What exactly is a secure information system? How do you secure a system from development through deployment? According to DIACAP – the Department of Defense Information Assurance Certification & Accreditation Process – it goes beyond simply patching your servers, hardening firewall/intrusion detection devices, or implementing Operating System (OS) group policy restrictions. In other words, it is much more than just technical activities.
While it is certainly important for an Information System (IS) to meet all DIACAP technical security disciplines (COMPUSEC, COMSEC, EMSEC), it also requires you to meet other disciplines that are more policy/procedural related (PHYSEC, PROSEC, PERSEC, SATE), but just as important. What do all of these acronyms mean? I’ll cover them at the end of this article, but first I’ll take you through a quick history of DIACAP, its current challenges, and areas for improvement.
DIACAP is essentially an attempt to standardize how information systems achieve confidentiality, integrity, and availability or how they manage and reduce risk. It was created by the Department of Defense (DoD) in response to the Federal Information Security Management Act (FISMA) that was passed into law in 2002. This law recognized the importance of securing federal government information systems and its importance to U.S. national security. The National Institute of Standards & Technology (NIST) was the agency responsible for creating the framework for properly securing information systems, which came to be simply known as C&A – Certification & Accreditation, the process used by all Federal government agencies to this day. The DoD tailored C&A to better fit its needs and created DITSCAP – Department of Defense Information Technology Security Certification & Accreditation Process. That process was upgraded a few years ago and is now known as DIACAP, but we’re not quite done yet. The Air Force further modified DIACAP to better fit their needs and created AFCAP – Air Force C&A Process. All of this could soon change as NIST will soon deploy updates to the current C&A process, which will be known as the Risk Management Framework.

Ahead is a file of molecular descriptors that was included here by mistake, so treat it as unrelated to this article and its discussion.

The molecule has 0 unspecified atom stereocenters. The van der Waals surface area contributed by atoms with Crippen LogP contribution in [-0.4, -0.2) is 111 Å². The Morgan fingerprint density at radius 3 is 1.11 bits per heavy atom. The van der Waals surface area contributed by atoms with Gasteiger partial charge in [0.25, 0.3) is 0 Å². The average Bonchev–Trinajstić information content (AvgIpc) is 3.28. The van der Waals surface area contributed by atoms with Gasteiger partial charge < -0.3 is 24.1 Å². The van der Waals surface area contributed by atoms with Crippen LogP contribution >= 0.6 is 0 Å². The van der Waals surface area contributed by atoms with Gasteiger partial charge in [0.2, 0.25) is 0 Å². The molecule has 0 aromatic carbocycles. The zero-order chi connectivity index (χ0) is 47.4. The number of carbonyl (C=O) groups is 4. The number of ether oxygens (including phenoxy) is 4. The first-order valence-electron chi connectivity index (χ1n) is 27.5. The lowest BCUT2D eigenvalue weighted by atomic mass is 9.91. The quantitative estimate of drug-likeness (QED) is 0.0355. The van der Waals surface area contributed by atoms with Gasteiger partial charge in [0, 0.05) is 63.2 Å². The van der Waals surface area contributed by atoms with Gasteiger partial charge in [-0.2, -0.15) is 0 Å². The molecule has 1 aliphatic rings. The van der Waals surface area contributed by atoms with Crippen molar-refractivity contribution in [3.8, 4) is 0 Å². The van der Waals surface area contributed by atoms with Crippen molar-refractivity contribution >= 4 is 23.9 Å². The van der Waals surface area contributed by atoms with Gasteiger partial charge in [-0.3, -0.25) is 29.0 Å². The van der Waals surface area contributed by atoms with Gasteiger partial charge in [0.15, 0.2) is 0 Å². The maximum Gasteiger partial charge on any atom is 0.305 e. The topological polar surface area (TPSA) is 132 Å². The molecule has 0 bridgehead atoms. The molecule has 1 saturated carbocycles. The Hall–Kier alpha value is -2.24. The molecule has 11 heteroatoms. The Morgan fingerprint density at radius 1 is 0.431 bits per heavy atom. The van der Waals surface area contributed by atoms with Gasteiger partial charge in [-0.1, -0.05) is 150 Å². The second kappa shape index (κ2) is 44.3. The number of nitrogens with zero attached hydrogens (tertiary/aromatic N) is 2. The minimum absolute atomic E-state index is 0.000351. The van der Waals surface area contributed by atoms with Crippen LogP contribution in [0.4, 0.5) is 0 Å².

The first challenge with DIACAP is the timeframe. On average, completing DIACAP can take around 6 months. DIACAP involves coordinating and disseminating all relevant information with the system stakeholders which requires their input to proceed. While the process itself is said to be standardized, the inner requirements are not, and this adds to the timeframe. Other problems related to DIACAP deal with creating and submitting IS artifacts. Going through DIACAP requires the creation of numerous documents, with many that overlap each other with regards to the information content. In addition, the certifying authority that reviews and approves all artifacts can be said to be unpredictable. Depending on who reviews your documents can make DIACAP relatively straightforward or leave you very confused. Essentially there are no clear guidelines on what content the artifacts should have, which will inevitably lead to documents being kicked back for change. The last major issue with DIACAP is the process of implementing Information Assurance (IA) controls, which are the requirements (policy, procedure, technical) that need to be applied to your information system. How many IA controls are there? Around 100 give or take. The specific requirements on most IA controls are numerous, and deciding whether a particular control applies to your system or not can require a lot of research and take several days to get a definitive answer. Applying IA controls are the heart of DIACAP and will take the longest to complete. It requires coordinating, testing and documenting the results. In a nutshell, the process is too big.